We learned yesterday that “all Scripture is God-breathed…and…useful…” (2 Timothy 3:16) In other words, all of the 66 books of the Bible were given to us by God and have practical value. It is that “practical teaching” of the Word of God that serves as a faith catalyst in our lives.
But (am I even allowed to ask this question?) have you ever struggled in identifying the practicality of God’s Word? A quick survey of the kinds of literature in the Bible may make it seem challenging. Meanwhile, a quick assessment of their broader purpose reminds us of their practicality. Today, we will look largely at the Old Testament…the portion of the Bible, with which we likely struggle most.
- Law – That word can be used as a general reference to the first five books of the Bible, as a reference to the 613 specific instructions given to Moses, or even as a reference to the 10 commandments. How practical are they for us in a day of grace? Galatians 3:23-25 reminds us that the law helps us to understand our need for the Savior. The Law is practical.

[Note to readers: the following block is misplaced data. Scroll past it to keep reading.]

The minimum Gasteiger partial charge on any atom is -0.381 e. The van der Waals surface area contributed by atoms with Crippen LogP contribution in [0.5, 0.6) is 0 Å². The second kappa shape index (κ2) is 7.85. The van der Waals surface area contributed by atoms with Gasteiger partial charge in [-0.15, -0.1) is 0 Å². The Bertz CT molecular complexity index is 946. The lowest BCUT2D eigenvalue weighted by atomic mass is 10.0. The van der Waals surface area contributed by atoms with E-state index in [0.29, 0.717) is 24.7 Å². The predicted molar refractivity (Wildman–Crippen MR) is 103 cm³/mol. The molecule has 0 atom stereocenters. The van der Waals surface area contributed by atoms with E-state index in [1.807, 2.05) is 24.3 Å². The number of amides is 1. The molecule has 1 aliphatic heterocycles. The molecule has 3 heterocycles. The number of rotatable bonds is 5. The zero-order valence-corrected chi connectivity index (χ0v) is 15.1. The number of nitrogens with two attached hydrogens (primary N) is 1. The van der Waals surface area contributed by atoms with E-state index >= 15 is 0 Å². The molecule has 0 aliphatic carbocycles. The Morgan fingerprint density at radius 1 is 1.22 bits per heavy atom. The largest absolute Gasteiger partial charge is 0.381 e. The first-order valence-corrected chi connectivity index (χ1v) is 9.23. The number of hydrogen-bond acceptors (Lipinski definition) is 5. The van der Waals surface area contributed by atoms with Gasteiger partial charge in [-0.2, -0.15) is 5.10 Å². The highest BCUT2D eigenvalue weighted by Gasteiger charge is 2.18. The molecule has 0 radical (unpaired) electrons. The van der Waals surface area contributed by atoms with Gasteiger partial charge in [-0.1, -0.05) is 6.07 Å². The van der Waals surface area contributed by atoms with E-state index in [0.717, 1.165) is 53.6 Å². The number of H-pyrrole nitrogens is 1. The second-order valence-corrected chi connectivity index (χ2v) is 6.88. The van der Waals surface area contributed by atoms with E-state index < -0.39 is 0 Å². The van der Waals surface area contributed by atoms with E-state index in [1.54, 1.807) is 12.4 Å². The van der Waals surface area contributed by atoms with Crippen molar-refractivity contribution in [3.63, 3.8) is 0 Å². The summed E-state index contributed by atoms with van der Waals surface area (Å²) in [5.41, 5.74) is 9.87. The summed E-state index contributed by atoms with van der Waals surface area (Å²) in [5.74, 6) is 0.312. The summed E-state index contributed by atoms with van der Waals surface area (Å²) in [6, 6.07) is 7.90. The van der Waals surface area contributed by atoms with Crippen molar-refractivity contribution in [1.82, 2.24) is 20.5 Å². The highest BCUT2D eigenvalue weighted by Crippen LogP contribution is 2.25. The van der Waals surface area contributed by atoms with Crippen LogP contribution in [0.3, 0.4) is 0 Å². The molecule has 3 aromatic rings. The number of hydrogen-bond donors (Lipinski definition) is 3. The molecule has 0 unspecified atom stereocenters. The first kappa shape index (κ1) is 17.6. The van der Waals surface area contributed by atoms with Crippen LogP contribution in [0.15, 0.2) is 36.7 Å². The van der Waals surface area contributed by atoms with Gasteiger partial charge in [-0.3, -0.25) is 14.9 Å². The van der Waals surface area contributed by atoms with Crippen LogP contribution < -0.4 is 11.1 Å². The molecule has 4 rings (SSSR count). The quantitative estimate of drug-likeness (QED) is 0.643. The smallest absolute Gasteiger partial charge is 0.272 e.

- History – The historical books include those from Joshua through Esther in the OT and Acts in the NT. Meanwhile, there are many other portions that give a historical account of what happened. You might ask, where is the practical value of history? In our reading today, we were reminded that the historical experiences of the Israelites serve us as examples of things to avoid.
- Wisdom/Poetry – This type of teaching includes but is not limited to that found in the books of Job through Song of Solomon. This is likely one of the types of literature for which the “practical value” is obvious. The writings of Proverbs, for example, give us great insights into general principles for life. Many of the Psalms, meanwhile, help us to give words to our worship and prayers.
- Prophecy – In broad strokes, these books include both the Major and Minor Prophets of Isaiah through Malachi as well as Revelation. Some may question their practical value based on their complexity or based on their specificity to the nation of Israel. The person who labors hard in these books, however, is able to identify application for the church and to discern its unique position in God’s plan.
Don’t avoid the Old Testament because you deem it impractical!